The waiter brings a fresh bottle of rakı and the grilled meat; the sun stands outside the door that opens up to the terminal, boring a strip of light inside of which tiny dust particles jostle playfully.

Broken and worn-out tables with cardboard pieces, matchboxes, and soda bottle caps stuffed underneath their legs . . . their surfaces are covered with a thick, greasy cloth.

Lining the shelves behind the counter are your go-to Turkish rakıs, bottom-shelf vodkas, red cognacs, dusty liquors, and whiskey bottles. Their labels are unreadable because of all the dust and soot.

The glasses have grease circles. They are lusterless and crooked.

The remnants of spiderwebs dangle from blackened tulle curtains.

Someone looking all businesslike, perched behind the counter, is making a call.

With a voice that does not sound believable at all, “Yes, yes,” he says, “I will wait a little longer and then head out. If it wasn’t important . . . you will entertain them then? You can tell them I had to go to a meeting at five.”



It is past three. The train is late.

An old couple and a boy are sitting at the adjacent table. They have ordered lamb chops for the boy, and stewed beans and rice for themselves. They take small spoons from the dish and tear off chunks from the bread. They frequently cast their eyes outside. From the boy’s belt a cheap, German-made toy gun is dangling, its sheath red. They are waiting for the train that is about to arrive. The old couple is going to deliver the boy back to his parents. That explains the lamb chop.

The employees are preparing the platform for the train. They have brooms, rags, long-stemmed brushes, and colorful buckets in their hands. The luggage carts are being driven to and fro. Porters go to their spots. In one cart, there is a pile of letters reaching the skies. One of them falls; the postman bends down and picks it up. That all these letters will reach their destinations is hard to believe.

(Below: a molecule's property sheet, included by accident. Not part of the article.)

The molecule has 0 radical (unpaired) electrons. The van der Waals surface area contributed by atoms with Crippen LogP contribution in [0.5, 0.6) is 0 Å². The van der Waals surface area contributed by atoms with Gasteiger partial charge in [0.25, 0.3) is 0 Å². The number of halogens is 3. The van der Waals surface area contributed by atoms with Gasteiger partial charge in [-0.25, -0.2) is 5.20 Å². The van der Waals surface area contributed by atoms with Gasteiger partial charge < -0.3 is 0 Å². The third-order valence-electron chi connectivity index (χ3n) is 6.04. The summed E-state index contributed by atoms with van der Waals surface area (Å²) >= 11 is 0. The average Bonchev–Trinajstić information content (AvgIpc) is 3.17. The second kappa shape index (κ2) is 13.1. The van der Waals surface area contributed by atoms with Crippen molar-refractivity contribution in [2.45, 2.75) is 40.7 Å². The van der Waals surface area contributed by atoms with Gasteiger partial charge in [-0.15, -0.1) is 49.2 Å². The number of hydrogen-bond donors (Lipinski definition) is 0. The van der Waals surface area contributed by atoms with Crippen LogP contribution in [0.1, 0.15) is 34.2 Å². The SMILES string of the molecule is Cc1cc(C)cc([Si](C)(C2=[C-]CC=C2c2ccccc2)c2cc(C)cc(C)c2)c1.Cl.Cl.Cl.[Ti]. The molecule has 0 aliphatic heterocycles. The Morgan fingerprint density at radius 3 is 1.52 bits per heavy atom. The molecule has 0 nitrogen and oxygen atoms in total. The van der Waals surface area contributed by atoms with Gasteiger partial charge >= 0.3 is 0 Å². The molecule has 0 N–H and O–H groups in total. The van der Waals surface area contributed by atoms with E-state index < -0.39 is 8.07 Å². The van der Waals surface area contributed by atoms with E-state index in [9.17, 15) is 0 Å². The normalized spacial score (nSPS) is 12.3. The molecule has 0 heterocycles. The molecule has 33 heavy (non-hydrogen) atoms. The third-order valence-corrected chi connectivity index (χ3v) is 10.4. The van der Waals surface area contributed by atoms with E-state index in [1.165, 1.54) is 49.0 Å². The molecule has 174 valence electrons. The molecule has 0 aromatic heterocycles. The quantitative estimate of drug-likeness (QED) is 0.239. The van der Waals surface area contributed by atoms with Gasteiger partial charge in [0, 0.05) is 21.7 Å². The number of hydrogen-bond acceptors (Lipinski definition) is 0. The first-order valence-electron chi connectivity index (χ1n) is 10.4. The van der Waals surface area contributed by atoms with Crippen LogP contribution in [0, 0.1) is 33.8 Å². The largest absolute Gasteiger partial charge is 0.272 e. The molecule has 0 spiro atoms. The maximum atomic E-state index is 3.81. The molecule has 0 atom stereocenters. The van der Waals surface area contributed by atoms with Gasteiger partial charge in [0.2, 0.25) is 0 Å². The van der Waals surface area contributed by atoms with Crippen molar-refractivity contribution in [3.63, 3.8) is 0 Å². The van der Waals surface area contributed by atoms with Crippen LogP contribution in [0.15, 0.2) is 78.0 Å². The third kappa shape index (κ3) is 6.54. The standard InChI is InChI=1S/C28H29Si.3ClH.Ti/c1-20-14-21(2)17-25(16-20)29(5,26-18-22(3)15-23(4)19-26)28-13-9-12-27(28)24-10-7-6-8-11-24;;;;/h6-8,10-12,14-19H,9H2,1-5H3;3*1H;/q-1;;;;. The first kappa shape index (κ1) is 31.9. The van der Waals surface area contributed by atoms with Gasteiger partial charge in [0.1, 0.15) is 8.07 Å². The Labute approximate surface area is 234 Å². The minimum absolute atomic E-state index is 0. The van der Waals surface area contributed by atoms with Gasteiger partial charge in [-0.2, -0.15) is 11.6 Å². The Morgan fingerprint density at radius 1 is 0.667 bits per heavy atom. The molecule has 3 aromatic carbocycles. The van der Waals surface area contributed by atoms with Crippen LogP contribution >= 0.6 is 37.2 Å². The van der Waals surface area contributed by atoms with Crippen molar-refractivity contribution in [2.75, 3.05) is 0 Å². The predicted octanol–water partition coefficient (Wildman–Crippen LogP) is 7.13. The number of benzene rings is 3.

A dove, which must have just taken flight from either Sultanahmet or Yenicami flies in through the broken window. It cruises the ceiling that resembles a silent mosque dome. It will become one of the thousands of doves that will pass through the narrow, rough-and-tumble, hopeless streets, on which wandering peddlers sell inconceivable things, cassette tapes blast music, and lottery ticket sellers guard their corners. A sacrificial offering, this lazy animal has grown fat and forgotten how to fly.

An old alcoholic is dozing off at the large table in the middle. He is waiting to die his own private, small, rightful death.

Apparently, a dope addict was sleeping in the toilet with his pants pulled down to his knees, his hems touching the common liquid oozing from the newspapers, pads, and toilet paper stuffed into the hole of the squat toilet. The waiters found him and are tossing him out.

The smell of sour appetizers, overripe melons, burned grease, toppled rakı, dust, soot, cloth, wet serge, fuzzy velvet, crumpled paper napkins, feet, and feces all combine into one smell: from the tables surges the smell of a washcloth that has been dried off in the hot kitchen without someone having gotten rid of its grease.

The perfume seller approves this smell and formalizes it with a stamp that will not go away for three days.



“Why don’t you eat? The fat on your meatballs has congealed.”

“You didn’t eat anything either.”

“What time is it?”

“When do you have to leave?”


“It’s you who hasn’t talked at all. Come on, tell me something.”

“Do you want me to tell you that I love you?”

“No. I know that you don’t love me in the way that word is often used. Or maybe you only love me that way, I don’t know.”

“But you still want to hear it. The words a man tells a woman. And that’s your feminine side talking.”

“Is it shameful? Is it a bad thing?”

“No, it is what makes you you, but saying it ties me down.”

“What do you mean?”

“I can only tell you this much: I would have liked to see you in your old age. When everything is finally calm and far away and clean, when everything is at peace.”

He bent and kissed the woman first on her forehead, then on the tip of her nose, then on the line that extended to her trembling lips that were now getting ready to cry.

“Come on, let’s walk. I’ll see you off.”

translated from the Turkish by Ayten Tartici

The story in its original Turkish appears in Tomris Uyar, "Anlat Bana," Bütün Öyküleri, (YKY: Istanbul, November 2014), p. 323-330.